A large crowd more than 200 people gathered last month to hear what Clackamas County Board of Commissioners think about the effect of county programs on residents.
Sponsored by the North Clackamas Chamber of Commerce and the Clackamas County Business Alliance, the five commissioners discussed their top five-year priorities during the Feb. 26 event. They talked about the Veterans Village and the county's housing crisis, tax impacts, the economy, the corona virus, diversity and inclusion, climate and infrastructure and transportation among other topics.
The five commissioners opened with explanations of their five-year plan entitled Performance Clackamas and each listed their priorities. Jim Bernard emphasized the county needs a new courthouse, saying the one built in the 1930s is not big enough and soon may fall apart or into the Willamette River. Martha Schrader wants to see a vibrant economy and adequately trained employees. Paul Savas is looking to see infrastructure and transportation come up to par as well as 10,000 homes and 10,000 jobs.
Ken Humbertson wants to see an action plan in process toward the county being carbon free in 2050 as well high-speed internet for all residents and family-wage jobs. It's important to focus on ensuring safety and security, reducing domestic violence and chronic homelessness, said Sonya Fischer.
One of the more important subjects dealt with county budget cuts. All five of them noted they are proactively looking toward the budget's future. "Our tax revenue is not growing at the same pace as our expenses," said Bernard.
Schrader added, "We've been doing our budgets the same way as we did in 1970. Things have changed. We're having our staff do an internal analysis for the accurate steps we need to take; moving forward to do bigger and better with the budget. We're changing our practices because its time to remedy our $1 billion enterprise. But it would be counterproductive to cut it all at once."
The current county hiring freeze is saving lots of money, added Bernard. The only hiring is for employees that the county can't do without.
During a question about tax impacts, they all appear worried about tax fatigue. "Tax fatigue is a real issue," said Schrader.
"The cumulative effect of all the taxes added up are that wages aren't going up. But taxes are increasing," said Savas.
"The Board of Commissioners doesn't make tax decisions, because we are not legislators," Bernard said. "Bur we are a voice in helping relay the message that [our] expenses are exceeding [our] revenues."
Funding should be prioritized, and the state should stay away from property tax increases because its pushing people out, added Savas.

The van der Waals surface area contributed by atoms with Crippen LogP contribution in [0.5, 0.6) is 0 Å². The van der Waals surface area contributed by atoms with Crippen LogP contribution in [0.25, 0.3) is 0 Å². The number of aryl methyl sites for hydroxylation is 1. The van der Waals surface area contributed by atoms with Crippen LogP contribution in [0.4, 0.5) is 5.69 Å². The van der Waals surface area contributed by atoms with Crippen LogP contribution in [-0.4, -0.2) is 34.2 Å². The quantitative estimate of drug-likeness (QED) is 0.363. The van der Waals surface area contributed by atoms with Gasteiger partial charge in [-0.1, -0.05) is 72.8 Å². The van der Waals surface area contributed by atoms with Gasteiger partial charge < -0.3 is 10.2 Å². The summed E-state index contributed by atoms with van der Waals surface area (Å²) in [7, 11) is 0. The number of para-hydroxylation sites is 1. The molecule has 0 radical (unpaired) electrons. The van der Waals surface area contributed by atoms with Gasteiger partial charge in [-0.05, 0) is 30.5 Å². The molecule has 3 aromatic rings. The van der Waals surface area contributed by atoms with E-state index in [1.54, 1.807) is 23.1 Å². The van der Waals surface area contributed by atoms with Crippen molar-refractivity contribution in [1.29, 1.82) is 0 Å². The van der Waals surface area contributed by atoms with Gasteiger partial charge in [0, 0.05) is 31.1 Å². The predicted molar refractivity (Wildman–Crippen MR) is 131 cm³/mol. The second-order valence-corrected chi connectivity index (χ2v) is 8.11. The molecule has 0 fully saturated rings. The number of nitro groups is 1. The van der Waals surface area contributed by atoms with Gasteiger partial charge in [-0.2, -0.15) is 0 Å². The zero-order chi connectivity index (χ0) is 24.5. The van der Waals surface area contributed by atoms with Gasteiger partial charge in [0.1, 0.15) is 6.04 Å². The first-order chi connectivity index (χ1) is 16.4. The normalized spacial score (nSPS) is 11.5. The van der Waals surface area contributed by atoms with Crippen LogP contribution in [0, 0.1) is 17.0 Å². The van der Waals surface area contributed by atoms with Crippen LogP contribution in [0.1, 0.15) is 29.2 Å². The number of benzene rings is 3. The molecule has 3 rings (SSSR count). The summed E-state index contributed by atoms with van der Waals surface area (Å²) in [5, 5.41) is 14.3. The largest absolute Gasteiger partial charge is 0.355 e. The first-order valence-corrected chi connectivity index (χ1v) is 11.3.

Humbertson added it's important to pay employees wages they can live on, but again he mentioned that wages haven't kept up with the cost of living and this is important, "…we need to work on child care and homelessness along with family-wage jobs, not just minimum-wage jobs."
Other issues are just as important, said Bernard. These include preventing homelessness, equity, climate action plans, healthy lifestyles, family stability, investing where it does the most good and a sustainable budget.
Veterans Village, homelessness
The program to get veterans housed is a success, according to the commissioners. Some 19 vets have come through the shelters and are now in permanent housing, according to Savas. They also are adding services and programs. In fact, there are people teaching the vets how to cook while others are providing meals.
Other questions centered on the corona virus and what effects it may have on Clackamas County. Schrader said she's keeping on top of the situation by following public health and CDC alerts. It could explode into a pandemic, she said, but right now they are asking people to do extensive hand washing and asking people who are sick to stay home. Public health officials for Clackamas, Washington and Multnomah counties are poised to respond, she said.
The subject of homelessness was scattered throughout their answers. All are looking for methods that will get people off the streets and sidewalks and into shelters and permanent homes. They said that a county with a vibrant and healthy economy is more likely to have family wages rather than a $15-an-hour minimum wage.
For years Clackamas County hasn't had the funds to fix roads. Starting this year a vehicle registration fees is annually charging $30 per car and $15 for motorcycles.
Commissioners say the new fee will provide the county and its residents with sufficient funding to fix roads, especially some of the roads that are owned by the county but within various cities. It also will provide funds for cities to help keep their own roads in prime condition. County officials say they have begun to prioritize roads and highways that need the most help for starters.
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